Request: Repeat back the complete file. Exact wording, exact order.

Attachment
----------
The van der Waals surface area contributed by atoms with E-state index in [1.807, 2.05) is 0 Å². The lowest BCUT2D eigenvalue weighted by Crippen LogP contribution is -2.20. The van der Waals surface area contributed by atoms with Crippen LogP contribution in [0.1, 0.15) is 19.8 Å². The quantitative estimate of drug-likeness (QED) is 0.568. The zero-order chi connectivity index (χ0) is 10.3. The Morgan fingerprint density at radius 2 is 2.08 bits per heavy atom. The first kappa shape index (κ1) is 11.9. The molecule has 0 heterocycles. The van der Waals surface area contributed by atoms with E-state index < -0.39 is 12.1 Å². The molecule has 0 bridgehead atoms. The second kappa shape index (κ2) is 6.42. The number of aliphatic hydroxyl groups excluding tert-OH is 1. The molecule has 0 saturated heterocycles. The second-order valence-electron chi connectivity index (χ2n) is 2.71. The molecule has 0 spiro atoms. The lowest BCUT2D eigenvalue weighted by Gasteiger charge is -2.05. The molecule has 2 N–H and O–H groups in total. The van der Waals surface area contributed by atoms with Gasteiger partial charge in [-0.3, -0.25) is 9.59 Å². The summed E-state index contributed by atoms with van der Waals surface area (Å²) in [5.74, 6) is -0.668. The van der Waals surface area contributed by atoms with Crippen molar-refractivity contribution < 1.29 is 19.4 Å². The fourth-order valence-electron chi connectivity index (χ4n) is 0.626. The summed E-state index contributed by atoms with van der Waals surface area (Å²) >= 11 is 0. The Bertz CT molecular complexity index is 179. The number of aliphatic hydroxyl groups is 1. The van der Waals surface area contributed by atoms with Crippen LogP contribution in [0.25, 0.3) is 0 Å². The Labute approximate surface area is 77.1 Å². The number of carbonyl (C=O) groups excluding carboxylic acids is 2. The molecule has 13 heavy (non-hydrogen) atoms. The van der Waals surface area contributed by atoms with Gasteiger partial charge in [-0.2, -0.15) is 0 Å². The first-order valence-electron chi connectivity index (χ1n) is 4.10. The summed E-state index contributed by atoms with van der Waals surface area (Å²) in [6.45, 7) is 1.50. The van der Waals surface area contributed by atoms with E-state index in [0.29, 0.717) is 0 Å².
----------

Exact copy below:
The van der Waals surface area contributed by atoms with E-state index in [1.807, 2.05) is 0 Å². The lowest BCUT2D eigenvalue weighted by Crippen LogP contribution is -2.20. The van der Waals surface area contributed by atoms with Crippen LogP contribution in [0.1, 0.15) is 19.8 Å². The quantitative estimate of drug-likeness (QED) is 0.568. The zero-order chi connectivity index (χ0) is 10.3. The Morgan fingerprint density at radius 2 is 2.08 bits per heavy atom. The first kappa shape index (κ1) is 11.9. The molecule has 0 heterocycles. The van der Waals surface area contributed by atoms with E-state index < -0.39 is 12.1 Å². The molecule has 0 bridgehead atoms. The second kappa shape index (κ2) is 6.42. The number of aliphatic hydroxyl groups excluding tert-OH is 1. The molecule has 0 saturated heterocycles. The second-order valence-electron chi connectivity index (χ2n) is 2.71. The molecule has 0 spiro atoms. The lowest BCUT2D eigenvalue weighted by Gasteiger charge is -2.05. The molecule has 2 N–H and O–H groups in total. The van der Waals surface area contributed by atoms with Gasteiger partial charge in [-0.3, -0.25) is 9.59 Å². The summed E-state index contributed by atoms with van der Waals surface area (Å²) in [5.74, 6) is -0.668. The van der Waals surface area contributed by atoms with Crippen molar-refractivity contribution < 1.29 is 19.4 Å². The fourth-order valence-electron chi connectivity index (χ4n) is 0.626. The summed E-state index contributed by atoms with van der Waals surface area (Å²) >= 11 is 0. The Bertz CT molecular complexity index is 179. The number of aliphatic hydroxyl groups is 1. The van der Waals surface area contributed by atoms with Crippen LogP contribution in [0.25, 0.3) is 0 Å². The Labute approximate surface area is 77.1 Å². The number of carbonyl (C=O) groups excluding carboxylic acids is 2. The molecule has 13 heavy (non-hydrogen) atoms. The van der Waals surface area contributed by atoms with Gasteiger partial charge in [-0.2, -0.15) is 0 Å². The first-order valence-electron chi connectivity index (χ1n) is 4.10. The summed E-state index contributed by atoms with van der Waals surface area (Å²) in [6.45, 7) is 1.50. The van der Waals surface area contributed by atoms with E-state index in [0.29, 0.717) is 0 Å².